News / Africa

Obama Criticized Over AIDS Funding

Joe DeCapua

The head of the Global AIDS Alliance has sharply criticized President Obama, saying Mr. Obama has failed to meet his funding promises for HIV/AIDS.

Paul Zeitz says President Obama is not nearly as involved in the issue as his predecessors George Bush or Bill Clinton.  The State Department’s Office of the U.S. Global AIDS Coordinator strongly rejects the charges, calling them inaccurate.

Zeitz says, “Unfortunately, the Obama administration has not kept its word in terms of the AIDS response, globally, and particularly in Africa.  President Obama made commitments during the [presidential] campaign to increase spending on global AIDS that he has not matched with his action.”

Zeitz says he and others have been “dialoguing with the administration and encouraging them to review their policies.  And we’re hopeful they may do that.  But at this point they seem to be very much off track.”

Economic crisis

He rejects arguments that the global economic crisis should affect the amount of money allocated to HIV/AIDS.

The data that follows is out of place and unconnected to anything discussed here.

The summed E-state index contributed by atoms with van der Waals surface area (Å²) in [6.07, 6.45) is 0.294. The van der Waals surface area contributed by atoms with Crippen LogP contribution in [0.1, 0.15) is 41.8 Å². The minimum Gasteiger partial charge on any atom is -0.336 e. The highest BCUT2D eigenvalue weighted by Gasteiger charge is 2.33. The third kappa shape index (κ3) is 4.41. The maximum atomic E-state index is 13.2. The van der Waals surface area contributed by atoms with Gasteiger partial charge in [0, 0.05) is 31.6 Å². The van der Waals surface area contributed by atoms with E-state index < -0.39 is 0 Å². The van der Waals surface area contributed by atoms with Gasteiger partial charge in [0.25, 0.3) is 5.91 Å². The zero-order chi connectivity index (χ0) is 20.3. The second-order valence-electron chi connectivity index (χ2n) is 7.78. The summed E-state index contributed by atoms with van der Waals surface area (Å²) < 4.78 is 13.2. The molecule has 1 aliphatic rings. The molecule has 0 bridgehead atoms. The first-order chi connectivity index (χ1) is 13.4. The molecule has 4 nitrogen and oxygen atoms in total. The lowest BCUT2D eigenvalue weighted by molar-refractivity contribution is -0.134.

“My view is that President Obama gave his word that he would provide a billion dollars per year of increased spending on global AIDS.  He committed to doubling foreign aid, including aid to Africa.  That’s about a $25 billion increase,” says Zeitz.

The Global AIDS Alliance head goes on to criticize Mr. Obama, saying, “He has no integrity because he’s not kept those promises because of the financial crisis being the excuse.”

Zeitz says Mr. Obama managed to come up with “a trillion dollars for the Wall Street bankers in about 30 days.  We’re asking for a small amount of money compared to what he has been able to generate when he actually took the time to work on it.”